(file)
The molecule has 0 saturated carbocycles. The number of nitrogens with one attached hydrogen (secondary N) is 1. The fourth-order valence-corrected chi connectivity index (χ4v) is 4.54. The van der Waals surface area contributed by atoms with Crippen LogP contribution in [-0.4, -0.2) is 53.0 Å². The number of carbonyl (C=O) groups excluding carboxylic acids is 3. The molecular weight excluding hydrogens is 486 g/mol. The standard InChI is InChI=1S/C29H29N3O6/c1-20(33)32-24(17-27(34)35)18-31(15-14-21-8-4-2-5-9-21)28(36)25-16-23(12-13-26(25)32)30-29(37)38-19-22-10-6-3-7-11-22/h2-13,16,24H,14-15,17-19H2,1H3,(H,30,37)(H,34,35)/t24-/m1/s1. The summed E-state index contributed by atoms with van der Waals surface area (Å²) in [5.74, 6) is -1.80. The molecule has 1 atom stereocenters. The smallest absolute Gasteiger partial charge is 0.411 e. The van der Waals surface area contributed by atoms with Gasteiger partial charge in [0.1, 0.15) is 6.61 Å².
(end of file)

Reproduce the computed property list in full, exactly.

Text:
The molecule has 0 saturated carbocycles. The number of nitrogens with one attached hydrogen (secondary N) is 1. The fourth-order valence-corrected chi connectivity index (χ4v) is 4.54. The van der Waals surface area contributed by atoms with Crippen LogP contribution in [-0.4, -0.2) is 53.0 Å². The number of carbonyl (C=O) groups excluding carboxylic acids is 3. The molecular weight excluding hydrogens is 486 g/mol. The standard InChI is InChI=1S/C29H29N3O6/c1-20(33)32-24(17-27(34)35)18-31(15-14-21-8-4-2-5-9-21)28(36)25-16-23(12-13-26(25)32)30-29(37)38-19-22-10-6-3-7-11-22/h2-13,16,24H,14-15,17-19H2,1H3,(H,30,37)(H,34,35)/t24-/m1/s1. The summed E-state index contributed by atoms with van der Waals surface area (Å²) in [5.74, 6) is -1.80. The molecule has 1 atom stereocenters. The smallest absolute Gasteiger partial charge is 0.411 e. The van der Waals surface area contributed by atoms with Gasteiger partial charge in [0.1, 0.15) is 6.61 Å².